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On the Town For 100 NYC seniors, last spring's visits to Broadway, co-sponsored by TDF, were their first such outings in decades.
Many of us take the pleasures of theatregoing for granted—indeed, we might even find ourselves occasionally griping about the experience of seeing a subpar show or having to wait in the line for the bathroom. But most of us are able-bodied, have easy access to transportation and don't get by on a fixed income. And we may have forgotten just how special an experience theatregoing can be and how much cultural and social value it adds to our lives.

That unique magic was brought home beautifully last spring when Theatre Development Fund joined with the NYC Department for the Aging to sponsor two Broadway outings for around 100 senior members of the UJC Adult Luncheon Club on Manhattan's Lower East Side.

"It was a real night on the town," says Betsy Jacobson, director of the UJC Adult Luncheon Club. "They got dressed up and had dinner and a show. It was a fun night."

Actually, there were two of these fun nights: 49 seniors attended a performance of Sunday in the Park With George in May, and 50 attended A Catered Affair in June. They enjoyed both shows immensely, though Jacobson notes that Catered Affair—a musical adaptation of Paddy Chayefksy's 1956 drama about a working-class family in the Bronx—resonated especially strongly with Luncheon Club members.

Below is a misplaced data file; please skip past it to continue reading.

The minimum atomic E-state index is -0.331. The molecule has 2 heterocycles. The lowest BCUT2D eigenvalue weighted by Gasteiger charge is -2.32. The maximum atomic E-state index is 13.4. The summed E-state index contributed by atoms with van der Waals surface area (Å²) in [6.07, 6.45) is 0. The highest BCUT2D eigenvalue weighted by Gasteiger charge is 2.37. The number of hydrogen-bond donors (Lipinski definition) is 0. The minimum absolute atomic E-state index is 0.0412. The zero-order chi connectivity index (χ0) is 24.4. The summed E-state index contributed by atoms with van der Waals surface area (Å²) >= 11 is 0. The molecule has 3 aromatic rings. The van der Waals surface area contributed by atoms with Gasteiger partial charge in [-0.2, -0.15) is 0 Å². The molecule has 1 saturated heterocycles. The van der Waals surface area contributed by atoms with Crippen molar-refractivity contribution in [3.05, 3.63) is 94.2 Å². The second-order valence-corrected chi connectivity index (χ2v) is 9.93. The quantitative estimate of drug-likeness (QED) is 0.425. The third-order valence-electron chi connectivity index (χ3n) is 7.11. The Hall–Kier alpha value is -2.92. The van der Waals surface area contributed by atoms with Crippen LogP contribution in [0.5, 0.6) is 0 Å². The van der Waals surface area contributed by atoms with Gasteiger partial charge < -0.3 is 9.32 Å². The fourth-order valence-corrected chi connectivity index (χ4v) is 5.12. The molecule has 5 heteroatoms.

"A lot of our members lived on tenements on the Lower East Side, and they used to shout out the windows to each other," Jacobson says, citing Catered Affair's iconic image of housewives leaning out windows to comment on the action like a Greek chorus. The story of the hardscrabble family's struggles to pay for a daughter's wedding also hit close to home: "They related to the show, and really related to the characters. Some of them were in tears."

The experience of viewing Sunday in the Park With George, Stephen Sondheim's musical about the aloof pointillist painter Georges Seurat, was more of an "artsy" evening, Jacobson recounts. "As one of my seniors put it, 'Culture comes to the Lunch Club.' " Helping seniors appreciate the show's many levels was a pre-show talk by TDF teaching artist Stephen DiMenna, who explained how Sondheim's music and lyrics mirrored Seurat's painting style.

Apart from supplying DiMenna and chartering buses for the evenings, TDF's contribution was to carefully select shows that would appeal to the seniors. On that score, Jacobson says her residents are still raving. But even apart from the quality of the shows themselves, the value of these outings was incalculable.

"When they were younger, they had the opportunity to go to the theatre more often, but now our seniors rarely or never go to the theatre," Jacobson says. "There's the cost factor; our members are all on fixed incomes, and ticket prices are steep. And transportation—it's difficult to get to midtown from our area."

Part of the barrier is psychological, and there's often strength in numbers.

"As they get older, they're afraid to go by themselves," Jacobson notes. "Even though they're mentally fit and aware, and relatively physically fit, they're still insecure. Most of them are ambulatory; some have walkers. But there's some fear of falling. One woman told me she hadn't gone to the theatre in 30 years. Just getting out of the house...I don't know if most of us can understand. To them, it was something amazing."

Jacobson and the UJC Adult Luncheon Club hope it's not too long before they get the chance for another such outing.

"We'd love to do it again," Jacobson says. "But I don't know if the city council is going to have any funding for cultural programs. The city has cut back on our funding."

In these tough economic times, the escape of the theatre may be more vital than ever. Here's hoping that TDF and the NYC Department for the Aging find ways to partner again to give seniors another night to remember.